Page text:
More and more people are adopting a vegan diet for health, compassion, and sustainability. Young people are among the highest uptake of veganism as they want to change their lifestyle for the sake of our planet and future generations. Many will soon be having questions about raising their child vegan, too.
New book Feeding Your Vegan Child by NHS dietician, Sandra Hood contains everything you need to know as vegan parents, answering common questions about raising their vegan child. It is an exciting one-of-a-kind guide giving confidence and assurance that a vegan diet can not only nourish a child but allow them to thrive into adulthood.
The book aims to dispel the common myths surrounding the vegan diet.
Sandra told TheVeganKind: "There are so many myths about vegan diet! But the common ones are Myth 1: animal proteins are superior! This argument is problematic since animals build up their proteins from plant sources! All the essential amino acids (building blocks of proteins) come from plants. Myth 2: dairy is essential for calcium! There is no question that dairy is a concentrated source of calcium but there are many populations who do not consume dairy and manage well with plant calcium sources. Myth 3: fish is needed to provide essential fatty acids!!! All the essential fatty acids we need come from plants which are converted to long chain fatty acids. Fish contain these long chain fatty acids because they consume micro algae (plankton)."
In her book Sandra shows how vegan diet can provide all the key nutrients for pregnancy, breastfeeding, growth, and development. She addresses some of the typical concerns: will your child get enough energy? Will vegan food contain enough protein? All the essential fatty acids? Is there enough calcium and vitamin D in plant-based products?
Sandra said: "Plant based eating has been growing rapidly over the last few years and there is no doubt that many chronic diseases of adulthood originate in childhood. Nevertheless there is still concern as to whether a plant based diet can provide all the nutrition needed for growing children. There are still lots of unanswered questions regarding the relationship between childhood diseases and diet but what we do know is that children can thrive on a plant-based diet. Therefore I wanted to update my book, originally written in 2005, to reassure parents and health professionals on the health benefits of a vegan diet and to provide the latest research."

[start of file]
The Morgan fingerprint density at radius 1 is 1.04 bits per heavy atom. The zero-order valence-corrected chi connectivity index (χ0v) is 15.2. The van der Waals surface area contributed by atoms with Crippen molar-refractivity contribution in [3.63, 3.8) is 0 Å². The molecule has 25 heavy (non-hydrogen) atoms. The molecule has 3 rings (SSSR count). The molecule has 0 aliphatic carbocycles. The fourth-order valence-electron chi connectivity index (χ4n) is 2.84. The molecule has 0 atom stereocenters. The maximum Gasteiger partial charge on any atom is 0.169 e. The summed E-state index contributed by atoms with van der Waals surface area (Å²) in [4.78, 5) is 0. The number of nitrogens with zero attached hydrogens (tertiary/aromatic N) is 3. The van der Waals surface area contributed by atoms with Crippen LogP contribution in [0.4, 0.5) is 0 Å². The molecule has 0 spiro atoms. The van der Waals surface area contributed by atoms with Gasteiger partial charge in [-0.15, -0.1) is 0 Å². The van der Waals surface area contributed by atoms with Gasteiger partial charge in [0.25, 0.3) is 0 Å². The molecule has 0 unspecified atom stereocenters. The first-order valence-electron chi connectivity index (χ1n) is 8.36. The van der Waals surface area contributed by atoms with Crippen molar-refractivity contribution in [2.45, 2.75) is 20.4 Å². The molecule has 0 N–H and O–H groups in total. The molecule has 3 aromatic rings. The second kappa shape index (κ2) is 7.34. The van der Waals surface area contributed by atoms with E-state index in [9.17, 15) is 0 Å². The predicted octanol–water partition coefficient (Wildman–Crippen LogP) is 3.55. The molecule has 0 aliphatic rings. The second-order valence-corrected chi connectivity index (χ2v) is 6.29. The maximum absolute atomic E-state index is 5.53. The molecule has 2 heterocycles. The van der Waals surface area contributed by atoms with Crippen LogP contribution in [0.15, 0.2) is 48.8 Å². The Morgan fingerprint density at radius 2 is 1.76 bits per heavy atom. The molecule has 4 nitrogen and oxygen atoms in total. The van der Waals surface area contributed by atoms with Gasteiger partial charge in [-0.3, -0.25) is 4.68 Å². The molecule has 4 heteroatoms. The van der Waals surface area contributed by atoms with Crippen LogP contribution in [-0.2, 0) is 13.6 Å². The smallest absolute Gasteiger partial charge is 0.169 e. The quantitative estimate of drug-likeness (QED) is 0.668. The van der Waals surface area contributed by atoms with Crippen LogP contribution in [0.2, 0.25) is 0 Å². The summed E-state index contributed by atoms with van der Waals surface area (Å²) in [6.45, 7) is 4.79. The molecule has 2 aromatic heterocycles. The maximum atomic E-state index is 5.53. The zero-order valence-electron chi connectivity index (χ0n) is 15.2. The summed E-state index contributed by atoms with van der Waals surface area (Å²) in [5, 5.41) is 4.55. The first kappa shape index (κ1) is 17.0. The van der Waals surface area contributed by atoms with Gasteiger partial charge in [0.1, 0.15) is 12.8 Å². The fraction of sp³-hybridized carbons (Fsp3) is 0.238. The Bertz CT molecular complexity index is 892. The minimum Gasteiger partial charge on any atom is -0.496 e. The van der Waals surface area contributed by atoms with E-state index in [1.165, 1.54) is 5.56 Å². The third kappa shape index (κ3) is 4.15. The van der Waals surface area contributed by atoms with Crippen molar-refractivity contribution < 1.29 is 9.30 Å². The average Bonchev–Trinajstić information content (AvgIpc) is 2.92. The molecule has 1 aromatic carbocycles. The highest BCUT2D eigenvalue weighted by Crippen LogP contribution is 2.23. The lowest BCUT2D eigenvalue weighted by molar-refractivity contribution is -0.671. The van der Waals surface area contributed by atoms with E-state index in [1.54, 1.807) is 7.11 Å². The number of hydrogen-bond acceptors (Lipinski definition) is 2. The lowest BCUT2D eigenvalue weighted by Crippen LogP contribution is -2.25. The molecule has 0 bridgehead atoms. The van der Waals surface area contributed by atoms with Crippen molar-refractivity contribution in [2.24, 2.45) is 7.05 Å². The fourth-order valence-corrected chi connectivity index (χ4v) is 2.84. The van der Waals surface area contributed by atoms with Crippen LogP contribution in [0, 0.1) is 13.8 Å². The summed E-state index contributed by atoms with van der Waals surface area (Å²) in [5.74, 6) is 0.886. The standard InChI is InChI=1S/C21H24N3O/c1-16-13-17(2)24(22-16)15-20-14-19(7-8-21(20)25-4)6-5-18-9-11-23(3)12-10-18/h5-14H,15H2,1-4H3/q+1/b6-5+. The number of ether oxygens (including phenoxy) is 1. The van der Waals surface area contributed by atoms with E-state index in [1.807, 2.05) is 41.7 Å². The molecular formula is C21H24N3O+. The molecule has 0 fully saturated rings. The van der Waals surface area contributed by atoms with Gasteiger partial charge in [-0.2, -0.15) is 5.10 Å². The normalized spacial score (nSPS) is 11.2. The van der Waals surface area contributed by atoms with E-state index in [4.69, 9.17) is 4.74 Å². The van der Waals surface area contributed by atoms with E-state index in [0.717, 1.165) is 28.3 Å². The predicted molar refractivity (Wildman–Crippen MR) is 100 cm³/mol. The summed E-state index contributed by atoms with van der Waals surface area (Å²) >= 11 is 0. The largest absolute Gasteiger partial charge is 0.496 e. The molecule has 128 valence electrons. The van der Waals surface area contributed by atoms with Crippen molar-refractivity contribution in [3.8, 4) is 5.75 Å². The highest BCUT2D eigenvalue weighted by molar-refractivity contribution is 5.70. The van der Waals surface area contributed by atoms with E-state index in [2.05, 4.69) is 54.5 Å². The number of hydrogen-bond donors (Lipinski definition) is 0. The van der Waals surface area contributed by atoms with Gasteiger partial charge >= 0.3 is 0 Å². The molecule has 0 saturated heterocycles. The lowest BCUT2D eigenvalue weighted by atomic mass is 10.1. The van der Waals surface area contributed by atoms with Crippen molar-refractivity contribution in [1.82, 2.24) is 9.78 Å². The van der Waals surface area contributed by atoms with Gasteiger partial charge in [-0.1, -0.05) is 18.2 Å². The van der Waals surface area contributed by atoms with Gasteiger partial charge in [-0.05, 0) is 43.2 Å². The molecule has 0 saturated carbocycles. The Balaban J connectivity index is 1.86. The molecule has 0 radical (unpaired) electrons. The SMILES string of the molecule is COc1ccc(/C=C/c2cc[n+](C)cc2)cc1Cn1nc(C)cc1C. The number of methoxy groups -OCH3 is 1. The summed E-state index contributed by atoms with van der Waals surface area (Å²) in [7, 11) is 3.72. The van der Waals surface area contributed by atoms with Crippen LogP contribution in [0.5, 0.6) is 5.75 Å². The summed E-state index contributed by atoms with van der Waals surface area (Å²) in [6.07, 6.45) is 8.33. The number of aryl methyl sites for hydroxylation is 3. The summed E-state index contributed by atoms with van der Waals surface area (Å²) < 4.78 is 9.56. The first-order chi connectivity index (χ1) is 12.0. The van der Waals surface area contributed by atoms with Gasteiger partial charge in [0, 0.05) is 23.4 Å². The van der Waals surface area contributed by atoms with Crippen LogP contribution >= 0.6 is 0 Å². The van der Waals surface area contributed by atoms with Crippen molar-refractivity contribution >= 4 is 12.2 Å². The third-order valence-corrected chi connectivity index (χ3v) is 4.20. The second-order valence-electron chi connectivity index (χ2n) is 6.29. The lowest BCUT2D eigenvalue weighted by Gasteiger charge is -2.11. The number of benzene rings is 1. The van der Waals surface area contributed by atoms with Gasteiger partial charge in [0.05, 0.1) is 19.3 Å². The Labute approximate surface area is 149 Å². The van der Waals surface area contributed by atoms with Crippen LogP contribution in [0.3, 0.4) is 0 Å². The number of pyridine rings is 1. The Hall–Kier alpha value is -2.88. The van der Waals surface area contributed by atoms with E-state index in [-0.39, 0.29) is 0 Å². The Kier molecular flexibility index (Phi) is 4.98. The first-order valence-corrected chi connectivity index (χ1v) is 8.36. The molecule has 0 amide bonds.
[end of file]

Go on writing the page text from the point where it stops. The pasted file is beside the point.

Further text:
"The evidence is overwhelming that a vegan diet can provide all the nutrients a growing child needs and indeed such diets are protective," she added.
Whether you are vegan and planning a pregnancy or a health professional looking for further information on nutritional guidelines for a vegan infant, Feeding Your Vegan Child is an essential practical guide that will take you through all the nutritional aspects from pre-conception up to early childhood and on to the teenage years following an entirely plant-based diet.
The exceptionally detailed and practical advice you will find on the pages of this book includes nutrition and dietary essentials, menu ideas, vegan recipes and stories from vegan families to highlight the benefits and potential pitfalls of adopting plant-based lifestyle.
Sandra Hood RD has a degree in dietetics from Leeds Metropolitan University and is a diabetes specialist dietitian for the NHS as well as Honorary Nutrition Advisor to the Vegan Society. Her first book, Feeding Your Vegan Infant – with confidence, was published by the Vegan Society in 2005 and she has had articles published in magazines and contributed to many clinical publications. Sandra worked closely with Plamil Foods Ltd (the first UK soya milk company) in the 1980s to produce Infant Case Histories to prove the efficacy and benefits of a plant-based diet for infants. She has been vegan for over 40 years and enjoys running, cooking and caring for animals.
As plant-based diets grow in popularity to help the environment as well as personal health, Sandra Hood’s long experience of working with thriving vegan families is more relevant than ever.